Since his formal installation as president, Medvedev has made a number of personnel appointments that will give Kadyrov cause for concern. In May, Medvedev replaced his distinctly low-profile plenipotentiary representative to the Southern Federal District, Grigori Rapota, with Vladimir Ustinov, formerly Russia’s minister for justice. Like the aforementioned Sechin, Ustinov is widely seen as a member of the so-called Siloviki clan—a sort of ad hoc community of hawkish politicians and business-people, many of whom have backgrounds in Russia’s intelligence services. This siloviki faction was regarded as the main source of opposition to the Kadyrov clan during the course of Vladimir Putin’s eight-year presidency. Another troubling development for Kadyrov concerns the appointment of Sergei Naryshkin, another member of this faction, as Medvedev’s new chief of staff.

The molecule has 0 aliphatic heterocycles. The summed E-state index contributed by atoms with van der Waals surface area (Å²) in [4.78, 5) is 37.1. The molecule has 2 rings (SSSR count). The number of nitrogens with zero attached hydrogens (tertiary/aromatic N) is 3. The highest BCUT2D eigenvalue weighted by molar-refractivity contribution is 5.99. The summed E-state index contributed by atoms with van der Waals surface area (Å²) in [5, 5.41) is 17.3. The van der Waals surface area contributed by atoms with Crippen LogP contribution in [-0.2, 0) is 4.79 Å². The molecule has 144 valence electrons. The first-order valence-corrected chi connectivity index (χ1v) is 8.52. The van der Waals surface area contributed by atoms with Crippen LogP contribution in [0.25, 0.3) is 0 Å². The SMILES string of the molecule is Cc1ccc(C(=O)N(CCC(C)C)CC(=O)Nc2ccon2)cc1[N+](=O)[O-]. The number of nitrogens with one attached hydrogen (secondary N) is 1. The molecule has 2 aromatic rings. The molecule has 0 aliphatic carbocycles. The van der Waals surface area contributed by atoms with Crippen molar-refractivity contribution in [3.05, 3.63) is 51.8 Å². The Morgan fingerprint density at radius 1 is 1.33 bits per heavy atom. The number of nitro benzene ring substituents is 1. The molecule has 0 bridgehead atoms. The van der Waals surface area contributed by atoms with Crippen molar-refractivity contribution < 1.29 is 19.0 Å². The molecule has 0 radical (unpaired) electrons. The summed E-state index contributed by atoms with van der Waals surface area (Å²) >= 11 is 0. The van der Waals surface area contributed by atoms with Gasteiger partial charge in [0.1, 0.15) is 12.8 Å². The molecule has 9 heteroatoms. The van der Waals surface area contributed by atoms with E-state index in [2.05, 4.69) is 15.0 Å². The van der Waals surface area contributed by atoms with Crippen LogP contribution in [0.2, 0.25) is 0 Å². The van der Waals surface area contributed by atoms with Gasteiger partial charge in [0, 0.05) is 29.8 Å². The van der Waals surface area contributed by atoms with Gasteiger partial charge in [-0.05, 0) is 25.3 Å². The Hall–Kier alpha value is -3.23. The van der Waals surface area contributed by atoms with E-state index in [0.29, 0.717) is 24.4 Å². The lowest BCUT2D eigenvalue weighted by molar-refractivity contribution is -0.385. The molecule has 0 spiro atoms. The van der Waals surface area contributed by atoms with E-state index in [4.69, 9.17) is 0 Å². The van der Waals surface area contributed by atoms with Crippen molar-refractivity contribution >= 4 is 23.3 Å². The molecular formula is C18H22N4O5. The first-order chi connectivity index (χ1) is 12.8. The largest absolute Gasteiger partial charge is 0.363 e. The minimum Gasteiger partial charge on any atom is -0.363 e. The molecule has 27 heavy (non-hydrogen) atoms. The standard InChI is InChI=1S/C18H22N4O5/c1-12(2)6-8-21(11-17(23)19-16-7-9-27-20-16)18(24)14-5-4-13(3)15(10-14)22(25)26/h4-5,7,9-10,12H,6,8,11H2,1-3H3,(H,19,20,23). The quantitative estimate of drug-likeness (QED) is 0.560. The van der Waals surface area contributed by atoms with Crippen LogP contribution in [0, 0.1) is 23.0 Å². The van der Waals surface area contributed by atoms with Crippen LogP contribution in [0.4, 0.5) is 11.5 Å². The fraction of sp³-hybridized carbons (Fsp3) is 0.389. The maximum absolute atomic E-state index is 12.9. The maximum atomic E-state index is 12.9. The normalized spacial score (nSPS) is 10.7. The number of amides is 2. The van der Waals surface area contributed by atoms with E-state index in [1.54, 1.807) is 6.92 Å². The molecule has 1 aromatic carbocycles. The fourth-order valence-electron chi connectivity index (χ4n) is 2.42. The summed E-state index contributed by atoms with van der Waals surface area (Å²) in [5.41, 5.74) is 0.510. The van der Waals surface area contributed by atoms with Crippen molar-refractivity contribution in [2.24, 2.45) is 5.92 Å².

IMPLICATIONS: The Siloviki clan is now, if anything, in a better position to influence key aspects of federal policy with respect to Chechnya. One of the most instructive developments has been Sechin’s appointment as minister for energy and industrial policy in Prime Minister Putin’s new government. Sechin, who is also the chairman of Rosneft, a major Russian oil company, holds a low opinion of Kadyrov, mainly because of the latter’s designs on Chechnya’s estimated 200 billion-ruble-a-year oil industry, presently controlled by Rosneft. Simmering tensions between these two parties reached boiling point in March when Rosneft announced plans to situate a new oil refinery in Kabardino-Balkaria rather than in Chechnya. This announcement elicited a furious response from representatives of Kadyrov’s government, with parliamentary speaker and close Kadyrov ally, Dukvakha Abdurakhmanov, describing the decision rather melodramatically as ‘an insult to the entire Chechen people’. Rosneft also stands accused by Chechen officials of neglecting its responsibilities in the republic’s social sphere; but it is clear that Kadyrov is less concerned about the company’s questionable social responsibility than he is about breaking its stranglehold on Chechnya’s oil industry.